A revolution in the sharing of knowledge…

Transforming e-Knowledge  
TABLE OF CONTENTS     What is e-Knowledge?
© SCUP 2003
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Understanding e-Knowledge


Chapter 1

What is e-Knowledge?

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We begin with a definition of knowledge. In simple terms, knowledge is information and insight understood in a particular context. Its dynamic and contextual nature has led Peter Drucker, the creator of the term “knowledge worker,” to assert that “ the nature of knowledge is that it makes itself obsolete” (Ruggles and Holtshouse, 1999). Because the combination of knowledge and its context are continuously changing, common sense suggests it must be linked with processes of perpetual learning.

The context of knowledge is especially critical in today’s global marketplace. Individuals and organizations must deal with multiple contextual meanings to an extent that would have seemed obsessive only ten years ago. Our approach to knowledge and learning draws from contexts and settings from across the globe. For example, consider the Chinese context where the term guanxi focuses on the importance of relationships or networks between people rather than organizations. Knowledge management and learning in such a setting expresses different dynamics than mainstream Western approaches.

In this book, we use a diversity of lenses through which to understand the facets of knowledge and its interaction with learning. The first lens is the simple value chain that represents the relationships between data, information, and knowledge. Other lenses make use of the relationships between knowledge and strategy, organizational change, networks, and economics (including supply chains and demand chains for knowledge).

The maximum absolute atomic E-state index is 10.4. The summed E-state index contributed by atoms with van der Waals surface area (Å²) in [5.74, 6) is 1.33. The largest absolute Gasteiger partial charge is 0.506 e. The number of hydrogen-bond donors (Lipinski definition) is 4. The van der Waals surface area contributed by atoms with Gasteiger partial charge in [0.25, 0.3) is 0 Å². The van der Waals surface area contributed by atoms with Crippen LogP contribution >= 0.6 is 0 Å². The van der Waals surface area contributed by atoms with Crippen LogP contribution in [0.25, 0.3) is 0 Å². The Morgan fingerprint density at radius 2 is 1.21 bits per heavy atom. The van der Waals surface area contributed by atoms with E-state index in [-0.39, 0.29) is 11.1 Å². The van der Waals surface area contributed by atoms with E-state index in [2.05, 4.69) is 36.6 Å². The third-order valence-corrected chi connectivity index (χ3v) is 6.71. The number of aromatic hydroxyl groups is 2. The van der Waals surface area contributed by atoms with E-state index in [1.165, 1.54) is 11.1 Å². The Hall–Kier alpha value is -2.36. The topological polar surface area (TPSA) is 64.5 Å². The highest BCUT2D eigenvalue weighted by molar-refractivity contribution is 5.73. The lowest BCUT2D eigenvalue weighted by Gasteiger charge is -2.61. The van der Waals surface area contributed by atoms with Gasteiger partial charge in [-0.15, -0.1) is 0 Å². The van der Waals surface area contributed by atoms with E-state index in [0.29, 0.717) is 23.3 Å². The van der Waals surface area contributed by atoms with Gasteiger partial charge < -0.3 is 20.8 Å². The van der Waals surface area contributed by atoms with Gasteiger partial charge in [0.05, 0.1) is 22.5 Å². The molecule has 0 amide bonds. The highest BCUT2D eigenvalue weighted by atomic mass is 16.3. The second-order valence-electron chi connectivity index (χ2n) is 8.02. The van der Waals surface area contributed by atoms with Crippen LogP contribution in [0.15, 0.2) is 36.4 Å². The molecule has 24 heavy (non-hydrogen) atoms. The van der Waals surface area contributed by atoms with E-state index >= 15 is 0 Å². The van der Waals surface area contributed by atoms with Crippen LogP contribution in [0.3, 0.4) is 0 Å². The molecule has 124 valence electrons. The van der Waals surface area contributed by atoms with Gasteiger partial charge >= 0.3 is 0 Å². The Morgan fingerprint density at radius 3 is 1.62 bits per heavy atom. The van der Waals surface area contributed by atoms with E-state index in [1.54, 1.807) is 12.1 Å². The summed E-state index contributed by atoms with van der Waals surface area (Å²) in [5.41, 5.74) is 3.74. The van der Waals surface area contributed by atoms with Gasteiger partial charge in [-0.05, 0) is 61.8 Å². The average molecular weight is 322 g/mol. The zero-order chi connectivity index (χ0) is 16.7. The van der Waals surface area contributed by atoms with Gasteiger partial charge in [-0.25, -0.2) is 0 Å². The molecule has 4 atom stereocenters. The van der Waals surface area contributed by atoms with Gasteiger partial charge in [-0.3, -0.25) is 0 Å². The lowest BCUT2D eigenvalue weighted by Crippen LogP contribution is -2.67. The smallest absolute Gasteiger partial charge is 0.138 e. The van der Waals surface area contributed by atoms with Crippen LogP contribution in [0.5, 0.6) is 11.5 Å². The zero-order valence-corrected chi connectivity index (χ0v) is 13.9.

Networked information and communications technology (ICT) has put the “e” in e-knowledge.


But e-knowledge involves much more than merely digitizing and passing around everything we know using present concepts, structures, and protocols. As it develops, e-knowledge is creating new standards, structures, processes, best practices, business models, and strategies for creating and exchanging data, information, and knowledge.

Books, manuals, process descriptions, and detailed operating procedures have long served as repositories of what organizations know and what they do. In addition, the associated procedures and insights historically have been shared with others through education, training, and apprenticeship programs, both formal and informal.


Digitization of resources and sharing through computer and telecommunications networks are making a wide range of repositories of potential knowledge available and accessible in ways never before possible.

Every day brings technical advances that make it easier to store, transmit, and share many kinds of information in digital form and at high speed. It becomes increasingly feasible to routinely capture one’s daily experiences and their contexts for later analysis and perhaps incorporation in organizational processes. In principle, most, if not all, of that information could be a source of knowledge for others.


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The Value Chain of Knowledge  
  Data is a collection of unorganized facts and/or figures.  
  Information is data that has been organized in such a way that it achieves meaning, in a generalized way.  
  Knowledge is information that is presented within a particular context, yielding insight on application in that context.  
  Wisdom is the reflective or realized insight resulting from successful application and/or synthesis of knowledge. It is a higher plane of understanding that exists beyond the “simple value chain of knowledge.” However, there is no agreement among the knowledge management community on what truly constitutes wisdom.  


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